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February 1, 2012 / bikesbytesbites

Weekend in Palm Beach

Back Story

A few months ago, a friend and I were talking about getting old. I, in particular, was complaining about being slower in bicycling and, in general, not performing as well as I used to in my “younger years”.  This friend had a brilliant suggestion – you need to take up a new activity!  That way, you are consistently improving, and have no past performances to compare yourself to.  She cited a friend of hers who had recently started singing lessons, had joined a choir and was loving it.

I don’t think something physical is what my friend had in mind, but, as my new activity, I decided to try running, to train seriously, and to participate in a 5K race! So, I needed an actual 5K race as a goal to work towards.  Knowing that I typically schedule a visit to my father down in Florida sometime in January, I asked Google about “5K Florida January” and out popped the Komen 5K Run for the Cure in West Palm Beach on Saturday, January 28 .

Sold! I registered for the race, bought an airline ticket, booked a hotel room, and found a training plan to get myself from where I was (an occasional runner, mostly when I was traveling and couldn’t bicycle) to finishing a 5K.  The training plan promised to take me from not running to a 5k in 13 weeks.  Since I was kind of running and had only 10 weeks before the race, I followed the last 10 weeks of the plan, as religiously as I’ve ever followed any training plan.

Pre-Race

I got to West Palm Beach on Friday afternoon, explored enough to find the race registration site and starting line, and played tourist for the rest of the day and evening. Old downtown West Palm Beach (Clematis St) is a bit run-down, but there are still some nice restaurants and upscale businesses, both new (Design Within Reach) and old (Pioneer Linens ). Most of the action downtown is in City Place, developed since 2000.

The Race

The Women’s 5k race was set to start at 7 AM.  At around 6, I set out, on my bicycle (I keep a “spare”, the Nishiki/fixie at my father’s place, and had brought it with me) and locked the bike about a block from race registration. I registered, got my T-shirt and race bib (with embedded timing chip), and had time to admire the view and the other participants.

Middle Bridge

Middle Bridge with Pink Lights

Got near the start line at around 6:50, and we were off at 7 AM. I ran my race.  It was an out-and-back course along Flagler Drive, on the Intracoastal Water. For the first mile, many more people were passing me than I was passing, but it was all quite civilized.  A little later, we saw the fast runners start to appear on the return leg – very inspiring.  After the two mile point, I actually started to pass more people than were passing me – I might be slow, but I set a consistent pace.  I was trying for a little over 10-minute miles and I made my goal!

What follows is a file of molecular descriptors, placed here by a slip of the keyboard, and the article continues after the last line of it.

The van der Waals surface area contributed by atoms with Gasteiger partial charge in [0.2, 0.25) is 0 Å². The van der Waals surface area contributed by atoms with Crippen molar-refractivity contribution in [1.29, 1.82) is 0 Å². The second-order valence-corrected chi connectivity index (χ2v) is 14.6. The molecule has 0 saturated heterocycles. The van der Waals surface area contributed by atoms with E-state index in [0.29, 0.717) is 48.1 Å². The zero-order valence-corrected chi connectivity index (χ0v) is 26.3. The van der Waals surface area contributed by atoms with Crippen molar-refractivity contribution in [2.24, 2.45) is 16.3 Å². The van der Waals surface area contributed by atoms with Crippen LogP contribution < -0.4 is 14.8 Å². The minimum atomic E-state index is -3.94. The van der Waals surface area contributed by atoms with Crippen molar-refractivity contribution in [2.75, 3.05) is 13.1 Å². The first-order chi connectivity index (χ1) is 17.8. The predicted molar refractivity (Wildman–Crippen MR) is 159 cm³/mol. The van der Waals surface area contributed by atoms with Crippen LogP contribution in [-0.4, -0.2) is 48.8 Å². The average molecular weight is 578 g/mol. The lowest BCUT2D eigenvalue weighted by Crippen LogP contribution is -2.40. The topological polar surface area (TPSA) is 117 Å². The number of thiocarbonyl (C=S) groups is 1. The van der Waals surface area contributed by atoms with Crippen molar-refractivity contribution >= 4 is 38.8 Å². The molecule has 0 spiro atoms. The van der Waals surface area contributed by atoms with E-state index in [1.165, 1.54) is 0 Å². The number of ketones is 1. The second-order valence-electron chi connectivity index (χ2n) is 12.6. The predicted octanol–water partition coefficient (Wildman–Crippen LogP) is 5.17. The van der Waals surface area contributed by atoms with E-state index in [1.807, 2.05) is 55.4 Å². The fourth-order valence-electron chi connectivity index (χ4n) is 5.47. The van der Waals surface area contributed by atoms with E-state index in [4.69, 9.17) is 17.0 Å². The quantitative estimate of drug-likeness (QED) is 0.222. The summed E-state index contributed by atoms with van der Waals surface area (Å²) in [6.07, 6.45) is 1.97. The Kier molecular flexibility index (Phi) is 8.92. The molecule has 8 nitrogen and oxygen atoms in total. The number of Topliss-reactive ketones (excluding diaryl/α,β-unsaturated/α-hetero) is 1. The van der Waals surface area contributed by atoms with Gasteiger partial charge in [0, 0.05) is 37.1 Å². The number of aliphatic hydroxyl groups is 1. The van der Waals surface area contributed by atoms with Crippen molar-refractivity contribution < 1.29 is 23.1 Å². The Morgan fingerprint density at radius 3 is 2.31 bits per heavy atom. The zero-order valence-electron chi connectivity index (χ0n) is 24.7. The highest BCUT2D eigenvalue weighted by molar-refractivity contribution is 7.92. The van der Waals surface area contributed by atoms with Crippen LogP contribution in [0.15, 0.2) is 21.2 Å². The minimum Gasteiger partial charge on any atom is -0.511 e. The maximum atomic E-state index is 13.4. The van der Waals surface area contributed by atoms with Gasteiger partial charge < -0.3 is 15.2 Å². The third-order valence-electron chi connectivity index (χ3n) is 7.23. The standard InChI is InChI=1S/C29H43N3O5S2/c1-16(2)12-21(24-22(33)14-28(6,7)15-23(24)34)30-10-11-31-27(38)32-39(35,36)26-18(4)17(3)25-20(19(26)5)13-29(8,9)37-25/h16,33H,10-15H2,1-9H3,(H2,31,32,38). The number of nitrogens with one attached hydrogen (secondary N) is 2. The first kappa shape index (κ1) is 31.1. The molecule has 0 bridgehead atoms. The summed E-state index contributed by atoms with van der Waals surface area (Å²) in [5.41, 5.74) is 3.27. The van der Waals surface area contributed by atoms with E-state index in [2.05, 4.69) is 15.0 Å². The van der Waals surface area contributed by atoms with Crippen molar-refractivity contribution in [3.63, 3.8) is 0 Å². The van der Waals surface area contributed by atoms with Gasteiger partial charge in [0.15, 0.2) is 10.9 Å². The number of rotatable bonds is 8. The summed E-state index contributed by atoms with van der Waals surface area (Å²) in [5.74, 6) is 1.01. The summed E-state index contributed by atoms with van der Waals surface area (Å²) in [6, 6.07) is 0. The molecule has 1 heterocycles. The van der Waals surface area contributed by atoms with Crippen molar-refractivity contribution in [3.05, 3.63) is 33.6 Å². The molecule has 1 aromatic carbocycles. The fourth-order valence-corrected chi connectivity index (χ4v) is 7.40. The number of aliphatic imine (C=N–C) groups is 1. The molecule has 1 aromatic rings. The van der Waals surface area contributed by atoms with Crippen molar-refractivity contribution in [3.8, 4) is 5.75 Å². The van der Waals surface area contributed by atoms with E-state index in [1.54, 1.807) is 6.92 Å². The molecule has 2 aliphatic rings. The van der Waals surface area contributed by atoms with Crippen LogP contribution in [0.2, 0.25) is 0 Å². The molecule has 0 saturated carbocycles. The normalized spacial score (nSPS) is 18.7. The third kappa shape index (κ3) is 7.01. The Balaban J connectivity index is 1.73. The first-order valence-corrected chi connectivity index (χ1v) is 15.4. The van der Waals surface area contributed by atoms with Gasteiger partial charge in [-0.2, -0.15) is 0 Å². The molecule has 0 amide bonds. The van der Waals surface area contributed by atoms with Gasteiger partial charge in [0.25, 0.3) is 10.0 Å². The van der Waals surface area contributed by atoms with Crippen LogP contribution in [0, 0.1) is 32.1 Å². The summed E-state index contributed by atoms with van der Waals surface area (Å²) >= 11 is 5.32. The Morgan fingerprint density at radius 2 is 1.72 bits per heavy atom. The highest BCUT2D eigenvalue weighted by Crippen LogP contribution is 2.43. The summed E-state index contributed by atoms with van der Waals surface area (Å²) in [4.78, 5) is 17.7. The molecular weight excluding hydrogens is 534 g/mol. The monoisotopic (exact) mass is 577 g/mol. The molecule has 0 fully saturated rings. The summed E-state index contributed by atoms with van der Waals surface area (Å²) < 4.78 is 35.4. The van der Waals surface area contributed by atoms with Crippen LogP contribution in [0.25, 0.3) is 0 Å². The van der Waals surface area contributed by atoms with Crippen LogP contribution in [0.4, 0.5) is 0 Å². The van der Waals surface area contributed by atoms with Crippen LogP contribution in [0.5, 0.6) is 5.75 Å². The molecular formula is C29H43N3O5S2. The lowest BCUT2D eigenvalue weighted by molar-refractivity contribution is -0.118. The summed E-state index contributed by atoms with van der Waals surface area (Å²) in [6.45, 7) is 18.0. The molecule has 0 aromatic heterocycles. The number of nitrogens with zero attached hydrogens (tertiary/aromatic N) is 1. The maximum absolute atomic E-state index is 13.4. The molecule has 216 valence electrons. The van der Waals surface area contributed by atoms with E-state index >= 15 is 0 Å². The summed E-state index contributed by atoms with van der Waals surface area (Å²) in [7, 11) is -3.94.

After I finished, I rode back to the hotel, cleaned up, and returned to the race site about an hour later, in time to see the official times posted, hear the award ceremonies, and walk through the booths and collect swag – most of it pink. (Note to event organizers: The absolutely best sponsor was Dunkin Donuts, which was offering free coffee both before and after the race.)  And my favorite part of the race preparation was the decorated porta-johns: I think there must be a contest:

Decorated PortaJohns at Race for the Cure

After the Race

I spent part of Saturday afternoon bicycling and walking around Palm Beach.  Here is where the wealth is.  Part of the “walk” was window shopping on Worth Avenue. Not only are there designer shops, but couture shops. I wandered into a few art galleries and had a wonderful surprise when I happened into Gallery Biba and saw  four works by Julian Opie. I say “works” because I don’t know how to categorize them.  They hang on the walls like paintings, but the medium is “lenticular”.   These are similar in spirit to the images I saw last spring, prominently featured at the Queensland Gallery of Modern Art – which are LEDs!

I think my pictures – which actually hint at some of the movement – are better than the one still on the museum web site.  But drat! I didn’t take any pictures of the lenticulars at that gallery on Worth Ave. And I also loved the objects/sculptures by Jonathan Stein. Very Andy Warhol, updated for this century.

After Worth Ave I continued cycling north on Palm Beach Island until I got to the Breakers.  Now, this demanded a stop.  No surprise, there was no bicycle parking, but the Nishiki made itself right at home.  The hotel is glorious; ask the concierge for the write-up describing its history.

Nishiki at the Breakers

Nishiki at the Breakers

Saturday night I was awarded a free dinner at the hotel’s restaurant, Bistro 1003 – one of the perks of spending a lot of nights in Marriott hotels. Everything was excellent – shrimp with grits, crab cake, crème brule.

That was followed by a performance of the Miami City Ballet in the Kravis Center, just across the street from the hotel. Miami City Ballet is a big proponent of Ballanchine, and I was especially looking forward to the Robbins and Ballanchine dances.  However, the highlight was the new ballet – Viscera.  It was such a highlight that it was even reviewed by the NY Times.

In Retrospect

That was great! Do I try to repeat it next year? Or do I try to find a 10k closer to home and train for that?  (Galloway has a 10k training plan, and another friend, back to running after years away, is considering a half-marathon or marathon …) Decisions, decisions …

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